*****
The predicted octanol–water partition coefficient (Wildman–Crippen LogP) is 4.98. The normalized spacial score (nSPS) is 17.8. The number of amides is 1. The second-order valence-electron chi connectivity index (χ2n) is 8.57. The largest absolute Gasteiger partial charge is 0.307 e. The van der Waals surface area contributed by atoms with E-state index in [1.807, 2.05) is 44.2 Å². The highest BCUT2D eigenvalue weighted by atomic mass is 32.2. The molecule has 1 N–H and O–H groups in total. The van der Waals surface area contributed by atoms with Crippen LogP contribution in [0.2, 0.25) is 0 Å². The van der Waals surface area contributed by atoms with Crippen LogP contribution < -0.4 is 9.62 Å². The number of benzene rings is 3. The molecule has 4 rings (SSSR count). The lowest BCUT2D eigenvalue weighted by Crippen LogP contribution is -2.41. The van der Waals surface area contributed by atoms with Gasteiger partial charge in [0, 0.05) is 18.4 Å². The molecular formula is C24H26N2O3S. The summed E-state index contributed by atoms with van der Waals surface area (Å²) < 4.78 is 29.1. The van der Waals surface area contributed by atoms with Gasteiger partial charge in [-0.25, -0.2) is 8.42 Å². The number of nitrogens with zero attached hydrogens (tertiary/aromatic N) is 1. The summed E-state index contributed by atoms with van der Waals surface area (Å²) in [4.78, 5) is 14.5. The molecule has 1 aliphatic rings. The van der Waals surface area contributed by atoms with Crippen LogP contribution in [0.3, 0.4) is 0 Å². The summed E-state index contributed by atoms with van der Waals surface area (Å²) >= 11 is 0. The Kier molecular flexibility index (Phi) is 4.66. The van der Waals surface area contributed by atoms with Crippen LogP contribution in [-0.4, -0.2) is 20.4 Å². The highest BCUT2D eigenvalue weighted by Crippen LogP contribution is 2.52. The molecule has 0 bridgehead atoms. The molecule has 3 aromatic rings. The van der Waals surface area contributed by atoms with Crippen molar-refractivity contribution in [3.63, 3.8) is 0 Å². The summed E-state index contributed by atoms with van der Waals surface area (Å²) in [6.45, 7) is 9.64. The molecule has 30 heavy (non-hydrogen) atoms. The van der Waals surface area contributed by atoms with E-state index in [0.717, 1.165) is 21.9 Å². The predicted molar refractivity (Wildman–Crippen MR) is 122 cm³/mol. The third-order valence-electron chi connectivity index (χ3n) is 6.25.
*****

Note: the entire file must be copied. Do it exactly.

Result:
The predicted octanol–water partition coefficient (Wildman–Crippen LogP) is 4.98. The normalized spacial score (nSPS) is 17.8. The number of amides is 1. The second-order valence-electron chi connectivity index (χ2n) is 8.57. The largest absolute Gasteiger partial charge is 0.307 e. The van der Waals surface area contributed by atoms with E-state index in [1.807, 2.05) is 44.2 Å². The highest BCUT2D eigenvalue weighted by atomic mass is 32.2. The molecule has 1 N–H and O–H groups in total. The van der Waals surface area contributed by atoms with Crippen LogP contribution in [0.2, 0.25) is 0 Å². The van der Waals surface area contributed by atoms with Crippen LogP contribution < -0.4 is 9.62 Å². The number of benzene rings is 3. The molecule has 4 rings (SSSR count). The lowest BCUT2D eigenvalue weighted by Crippen LogP contribution is -2.41. The van der Waals surface area contributed by atoms with Gasteiger partial charge in [0, 0.05) is 18.4 Å². The molecular formula is C24H26N2O3S. The summed E-state index contributed by atoms with van der Waals surface area (Å²) < 4.78 is 29.1. The van der Waals surface area contributed by atoms with Gasteiger partial charge in [-0.25, -0.2) is 8.42 Å². The number of nitrogens with zero attached hydrogens (tertiary/aromatic N) is 1. The summed E-state index contributed by atoms with van der Waals surface area (Å²) in [4.78, 5) is 14.5. The molecule has 1 aliphatic rings. The van der Waals surface area contributed by atoms with Crippen LogP contribution in [0.3, 0.4) is 0 Å². The summed E-state index contributed by atoms with van der Waals surface area (Å²) >= 11 is 0. The Kier molecular flexibility index (Phi) is 4.66. The van der Waals surface area contributed by atoms with Crippen LogP contribution in [-0.4, -0.2) is 20.4 Å². The highest BCUT2D eigenvalue weighted by Crippen LogP contribution is 2.52. The molecule has 0 bridgehead atoms. The molecule has 3 aromatic rings. The van der Waals surface area contributed by atoms with Crippen molar-refractivity contribution in [3.63, 3.8) is 0 Å². The summed E-state index contributed by atoms with van der Waals surface area (Å²) in [6.45, 7) is 9.64. The molecule has 30 heavy (non-hydrogen) atoms. The van der Waals surface area contributed by atoms with E-state index in [0.717, 1.165) is 21.9 Å². The predicted molar refractivity (Wildman–Crippen MR) is 122 cm³/mol. The third-order valence-electron chi connectivity index (χ3n) is 6.25.